A family tradition: Bemidji family constructs backyard igloo
In the midst of the season’s frigid temperatures, sub-zero wind chills and seemingly never-ending snowstorms, many Bemidjians might want to hibernate indoors for the next couple of months and wait out the winter.
BEMIDJI -- In the midst of the season’s frigid temperatures, sub-zero wind chills and seemingly never-ending snowstorms, many Bemidjians might want to hibernate indoors for the next couple of months and wait out the winter.
Others, like the Thorsgard family, instead chose to embrace the harsh Minnesota winter by carrying on a unique family tradition -- igloo making.
Tragg Thorsgard, his two younger brothers, Haakan and Brekt, and his father, Eric, braved the cold for four afternoons in late December and early January to create a 6-foot tall, 12-foot wide igloo in the backyard of their Bemidji home.
The family’s igloo-making hobby began about 14 years ago when Tragg, the oldest son, was a young child.
“My dad built one with us years ago,” Tragg said. “Every couple of years since then we’ve built one.”
While Tragg isn’t exactly sure what prompted the start of the tradition, he said his father has always enjoyed trying new outdoor activities with his children.
“My dad likes crazy outdoor stuff,” Tragg said. “He’s always been adventurous, and he likes inventing and making stuff.”
Eric’s love for inventing and his years of igloo-making inspired him to create a device that helps stabilize snow blocks while the igloo is being built.
“We have this PVC pipe holder that will hold (snow) blocks while you go get the next block as (the igloo) starts to dome in,” Tragg explained. “So the blocks won’t fall while you go get the next one.”
The snow block-holding contraption, Tragg said, was a contender in the annual Northwest Minnesota IDEA competition several years ago, a contest that offers training, coaching and funds to area entrepreneurs. Tragg said that while his father’s invention impressively made it to the final round, it didn’t end up winning the competition.
He added that one possible issue with launching the invention into mainstream success is that igloo-building is a fairly small market.
“It’s a cool idea for those who wish to build igloos,” Tragg said with a laugh. “But, there’s nobody that wants to build an igloo, so there’s nobody that will buy this.”
‘Perfecting the art’
For Tragg, igloo-making is a highly technical process that his family has adapted throughout the years to make it more efficient. The most important part, Tragg said, is producing the perfect snow consistency to cut blocks out of.
“The hard part is getting blocks of snow that are hard enough that you can lift them, move them around and cut them into shapes without them falling apart,” he explained.
Fortunately, the Thorsgards have it down to a science, determining through trial and error that the best way to create dense, igloo-making snow is to use a snowblower.
“If you put a snowblower straight up, it launches all the snow really high in the air and then it comes down heavy,” Tragg said. “It just packs the snow really good.”
Once the snowblower has created a deep layer of tightly-packed snow, the family uses handsaws to slice the solid snow into large slabs. Each block for the base of the igloo is cut to about 16 inches thick, and blocks for the top of the dome are cut slighter thinner, about 9-10 inches thick.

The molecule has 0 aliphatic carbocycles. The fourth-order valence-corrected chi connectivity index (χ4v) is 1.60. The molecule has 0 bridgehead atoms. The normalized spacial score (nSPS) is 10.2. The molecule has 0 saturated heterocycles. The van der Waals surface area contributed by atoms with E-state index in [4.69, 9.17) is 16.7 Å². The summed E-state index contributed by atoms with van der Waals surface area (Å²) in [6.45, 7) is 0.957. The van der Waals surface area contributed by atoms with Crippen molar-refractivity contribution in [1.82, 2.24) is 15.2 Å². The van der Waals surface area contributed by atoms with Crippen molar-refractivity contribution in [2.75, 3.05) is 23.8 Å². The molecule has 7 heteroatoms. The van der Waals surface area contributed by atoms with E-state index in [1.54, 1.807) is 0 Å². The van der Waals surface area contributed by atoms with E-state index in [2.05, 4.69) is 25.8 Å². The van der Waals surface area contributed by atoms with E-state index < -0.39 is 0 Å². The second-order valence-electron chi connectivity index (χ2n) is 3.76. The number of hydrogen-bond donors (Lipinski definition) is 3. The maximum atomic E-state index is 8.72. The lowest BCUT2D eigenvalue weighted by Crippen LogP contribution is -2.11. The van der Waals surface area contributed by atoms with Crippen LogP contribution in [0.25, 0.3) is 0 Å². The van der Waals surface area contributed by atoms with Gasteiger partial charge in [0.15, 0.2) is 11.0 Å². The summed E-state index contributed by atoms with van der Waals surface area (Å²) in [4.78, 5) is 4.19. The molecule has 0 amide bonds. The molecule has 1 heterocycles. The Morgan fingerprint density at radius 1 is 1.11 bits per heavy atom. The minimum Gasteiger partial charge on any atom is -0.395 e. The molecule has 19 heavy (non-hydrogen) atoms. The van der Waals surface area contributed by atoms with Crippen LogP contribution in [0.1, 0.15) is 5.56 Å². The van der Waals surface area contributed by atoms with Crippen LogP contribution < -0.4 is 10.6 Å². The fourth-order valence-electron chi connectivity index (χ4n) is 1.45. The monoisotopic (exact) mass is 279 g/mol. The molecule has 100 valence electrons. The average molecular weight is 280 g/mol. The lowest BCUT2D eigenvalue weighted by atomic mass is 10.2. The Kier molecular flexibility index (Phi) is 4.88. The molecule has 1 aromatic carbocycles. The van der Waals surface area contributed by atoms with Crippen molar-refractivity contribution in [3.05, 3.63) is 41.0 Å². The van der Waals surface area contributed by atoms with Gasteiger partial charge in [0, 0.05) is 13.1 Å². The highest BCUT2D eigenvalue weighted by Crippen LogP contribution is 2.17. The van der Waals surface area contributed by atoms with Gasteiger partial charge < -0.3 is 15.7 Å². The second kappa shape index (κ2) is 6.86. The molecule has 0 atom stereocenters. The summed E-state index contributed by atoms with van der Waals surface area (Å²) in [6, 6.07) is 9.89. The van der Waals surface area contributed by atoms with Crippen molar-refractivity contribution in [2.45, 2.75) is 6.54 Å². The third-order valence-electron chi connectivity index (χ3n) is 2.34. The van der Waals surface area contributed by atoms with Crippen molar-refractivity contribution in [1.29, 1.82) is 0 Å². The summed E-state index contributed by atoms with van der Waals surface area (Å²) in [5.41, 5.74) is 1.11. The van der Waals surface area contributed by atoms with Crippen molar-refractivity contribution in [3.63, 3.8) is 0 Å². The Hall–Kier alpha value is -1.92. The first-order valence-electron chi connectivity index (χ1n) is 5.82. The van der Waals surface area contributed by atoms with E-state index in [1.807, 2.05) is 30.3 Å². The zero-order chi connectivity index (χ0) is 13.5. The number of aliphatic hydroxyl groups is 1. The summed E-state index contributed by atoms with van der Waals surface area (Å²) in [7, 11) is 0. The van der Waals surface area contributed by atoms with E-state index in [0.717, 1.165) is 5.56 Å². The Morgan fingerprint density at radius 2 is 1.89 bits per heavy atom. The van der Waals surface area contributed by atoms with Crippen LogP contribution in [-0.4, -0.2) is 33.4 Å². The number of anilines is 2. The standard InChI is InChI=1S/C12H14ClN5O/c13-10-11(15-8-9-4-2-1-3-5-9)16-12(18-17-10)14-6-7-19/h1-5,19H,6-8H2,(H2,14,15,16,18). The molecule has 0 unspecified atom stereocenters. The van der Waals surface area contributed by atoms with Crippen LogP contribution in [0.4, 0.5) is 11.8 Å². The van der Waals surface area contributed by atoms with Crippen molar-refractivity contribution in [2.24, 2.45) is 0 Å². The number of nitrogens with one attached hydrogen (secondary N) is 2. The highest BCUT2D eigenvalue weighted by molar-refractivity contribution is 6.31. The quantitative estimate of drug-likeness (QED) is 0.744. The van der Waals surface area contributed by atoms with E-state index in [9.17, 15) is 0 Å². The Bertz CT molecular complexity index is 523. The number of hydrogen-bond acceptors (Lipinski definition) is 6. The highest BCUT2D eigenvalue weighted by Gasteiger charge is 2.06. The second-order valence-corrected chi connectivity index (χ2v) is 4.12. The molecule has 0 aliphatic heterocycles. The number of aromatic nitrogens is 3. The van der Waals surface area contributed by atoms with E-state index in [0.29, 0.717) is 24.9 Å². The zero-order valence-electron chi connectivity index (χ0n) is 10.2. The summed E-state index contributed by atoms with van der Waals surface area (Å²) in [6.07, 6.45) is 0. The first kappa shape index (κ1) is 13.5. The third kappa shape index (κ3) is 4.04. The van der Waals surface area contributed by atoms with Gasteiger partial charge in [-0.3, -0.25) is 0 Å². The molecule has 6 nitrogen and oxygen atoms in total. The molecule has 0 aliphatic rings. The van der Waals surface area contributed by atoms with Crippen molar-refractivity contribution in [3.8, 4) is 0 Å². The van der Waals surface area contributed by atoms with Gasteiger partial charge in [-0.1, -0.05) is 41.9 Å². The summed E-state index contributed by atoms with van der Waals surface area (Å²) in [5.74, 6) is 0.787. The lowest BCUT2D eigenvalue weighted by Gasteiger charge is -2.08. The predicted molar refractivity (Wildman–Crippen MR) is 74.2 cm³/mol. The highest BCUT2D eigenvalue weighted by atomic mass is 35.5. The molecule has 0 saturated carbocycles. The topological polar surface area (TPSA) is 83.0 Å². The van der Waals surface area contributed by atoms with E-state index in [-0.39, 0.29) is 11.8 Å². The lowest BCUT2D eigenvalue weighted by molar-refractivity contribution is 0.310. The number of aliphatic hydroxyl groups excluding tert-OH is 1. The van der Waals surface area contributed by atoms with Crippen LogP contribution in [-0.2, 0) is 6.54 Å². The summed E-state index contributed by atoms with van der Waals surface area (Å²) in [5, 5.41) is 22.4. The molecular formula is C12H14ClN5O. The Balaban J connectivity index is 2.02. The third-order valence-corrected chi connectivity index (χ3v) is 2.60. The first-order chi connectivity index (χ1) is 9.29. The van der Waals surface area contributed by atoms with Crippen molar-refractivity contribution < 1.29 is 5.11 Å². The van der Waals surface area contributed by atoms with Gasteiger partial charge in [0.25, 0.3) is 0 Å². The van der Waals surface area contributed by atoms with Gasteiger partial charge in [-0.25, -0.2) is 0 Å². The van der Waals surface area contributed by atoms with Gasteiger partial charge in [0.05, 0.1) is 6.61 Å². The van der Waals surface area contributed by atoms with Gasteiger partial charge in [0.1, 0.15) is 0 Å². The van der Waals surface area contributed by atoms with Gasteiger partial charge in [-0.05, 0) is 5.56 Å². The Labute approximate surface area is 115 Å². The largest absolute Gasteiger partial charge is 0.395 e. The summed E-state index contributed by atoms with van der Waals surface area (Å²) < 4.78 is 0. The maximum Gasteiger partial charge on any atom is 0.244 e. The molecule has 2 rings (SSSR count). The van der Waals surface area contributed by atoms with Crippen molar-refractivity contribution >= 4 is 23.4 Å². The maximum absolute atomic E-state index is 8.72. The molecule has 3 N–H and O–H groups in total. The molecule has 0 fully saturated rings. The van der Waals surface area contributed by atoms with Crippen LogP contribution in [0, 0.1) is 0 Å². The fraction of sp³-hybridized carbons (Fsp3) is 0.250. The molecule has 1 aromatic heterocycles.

From there, it’s all about manual labor.
“It’s a couple people cutting blocks out of the snow and bringing them over, and a couple people fitting and shaping them,” Tragg said. “They’re really heavy.”
After finishing constructing the igloo, the family decided to give up their warm beds for a night to sleep inside their creation. Seven family members packed into the igloo Tuesday night, equipped with sleeping bags, pillows and blankets.
Sleeping in the igloo is a tradition that the family typically partakes in just once a season.
“One night we usually camp out there and that’s kind of good enough,” Tragg said with a laugh.
The dense snow blocks create a layer of insulation that causes the interior temperature of the igloo to rise. If the temperature outside is -10 degrees, Tragg estimated, the temperature inside the igloo can reach 25-35 degrees.
“I wasn’t cold,” Tragg said about his night in the igloo. “I have a nice sleeping bag, and there’s a bazillion blankets in there.”
Body heat also plays a big factor in the interior warmth of the igloo, Tragg said. If people are moving around and creating more body heat, it could be even warmer inside the structure.
When the Thorsgards aren’t using the igloo to take a long winter’s nap, Tragg said his younger siblings play in it throughout the season.
“It’s kind of nice to have for the winter because the kids can play in there with their friends. If we kick them outside to go sledding at least they’d have shelter," Tragg joked with a laugh.
The family’s dogs like spending time in the igloo just as much, if not more, than the children do.
“Every time I call them, they run out from the igloo,” Trag said about the dogs. “Every time we put them outside they go hang out in there.”
The Thorsgard tradition of igloo-making is something that Tragg hopes the family can continue improving on in years to come.
“There’s a lot of trial and error,” Tragg said. “We’re pretty close to perfecting the art of igloo-making.”